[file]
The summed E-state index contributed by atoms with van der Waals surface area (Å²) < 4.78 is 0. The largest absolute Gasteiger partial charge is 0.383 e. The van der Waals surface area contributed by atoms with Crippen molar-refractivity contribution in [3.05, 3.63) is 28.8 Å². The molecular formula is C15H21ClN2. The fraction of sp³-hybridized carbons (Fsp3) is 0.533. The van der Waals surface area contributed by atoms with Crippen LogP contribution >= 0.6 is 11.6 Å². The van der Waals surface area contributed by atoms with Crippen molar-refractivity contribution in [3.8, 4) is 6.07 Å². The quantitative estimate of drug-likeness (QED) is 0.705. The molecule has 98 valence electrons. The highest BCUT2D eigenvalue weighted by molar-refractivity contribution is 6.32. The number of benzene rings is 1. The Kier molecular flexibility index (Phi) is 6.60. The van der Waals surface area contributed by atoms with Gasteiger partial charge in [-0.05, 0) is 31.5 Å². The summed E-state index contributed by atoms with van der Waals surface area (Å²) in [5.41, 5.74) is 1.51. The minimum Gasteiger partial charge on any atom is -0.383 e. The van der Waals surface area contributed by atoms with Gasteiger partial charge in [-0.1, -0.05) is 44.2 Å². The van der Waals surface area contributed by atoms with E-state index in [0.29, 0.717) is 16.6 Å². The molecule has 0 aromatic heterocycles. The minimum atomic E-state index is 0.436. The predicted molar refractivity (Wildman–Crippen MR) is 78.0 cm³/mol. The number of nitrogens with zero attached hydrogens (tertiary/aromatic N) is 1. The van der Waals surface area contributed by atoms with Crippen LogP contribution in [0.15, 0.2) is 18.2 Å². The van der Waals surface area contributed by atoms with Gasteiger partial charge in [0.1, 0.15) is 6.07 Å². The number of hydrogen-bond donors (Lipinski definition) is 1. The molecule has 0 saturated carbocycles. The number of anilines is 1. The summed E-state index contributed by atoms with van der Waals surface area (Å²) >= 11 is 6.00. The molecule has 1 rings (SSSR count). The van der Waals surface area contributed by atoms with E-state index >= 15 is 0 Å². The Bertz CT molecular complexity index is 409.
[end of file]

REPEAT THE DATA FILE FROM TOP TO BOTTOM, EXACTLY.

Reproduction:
The summed E-state index contributed by atoms with van der Waals surface area (Å²) < 4.78 is 0. The largest absolute Gasteiger partial charge is 0.383 e. The van der Waals surface area contributed by atoms with Crippen molar-refractivity contribution in [3.05, 3.63) is 28.8 Å². The molecular formula is C15H21ClN2. The fraction of sp³-hybridized carbons (Fsp3) is 0.533. The van der Waals surface area contributed by atoms with Crippen LogP contribution >= 0.6 is 11.6 Å². The van der Waals surface area contributed by atoms with Crippen molar-refractivity contribution in [3.8, 4) is 6.07 Å². The quantitative estimate of drug-likeness (QED) is 0.705. The molecule has 98 valence electrons. The highest BCUT2D eigenvalue weighted by molar-refractivity contribution is 6.32. The number of benzene rings is 1. The Kier molecular flexibility index (Phi) is 6.60. The van der Waals surface area contributed by atoms with Gasteiger partial charge in [-0.05, 0) is 31.5 Å². The summed E-state index contributed by atoms with van der Waals surface area (Å²) in [5.41, 5.74) is 1.51. The minimum Gasteiger partial charge on any atom is -0.383 e. The van der Waals surface area contributed by atoms with Gasteiger partial charge in [-0.1, -0.05) is 44.2 Å². The van der Waals surface area contributed by atoms with E-state index in [0.29, 0.717) is 16.6 Å². The molecule has 0 aromatic heterocycles. The minimum atomic E-state index is 0.436. The predicted molar refractivity (Wildman–Crippen MR) is 78.0 cm³/mol. The number of nitrogens with zero attached hydrogens (tertiary/aromatic N) is 1. The van der Waals surface area contributed by atoms with Crippen LogP contribution in [0.15, 0.2) is 18.2 Å². The van der Waals surface area contributed by atoms with Gasteiger partial charge in [0.1, 0.15) is 6.07 Å². The number of hydrogen-bond donors (Lipinski definition) is 1. The molecule has 0 saturated carbocycles. The number of anilines is 1. The summed E-state index contributed by atoms with van der Waals surface area (Å²) >= 11 is 6.00. The molecule has 1 rings (SSSR count). The van der Waals surface area contributed by atoms with E-state index >= 15 is 0 Å². The Bertz CT molecular complexity index is 409.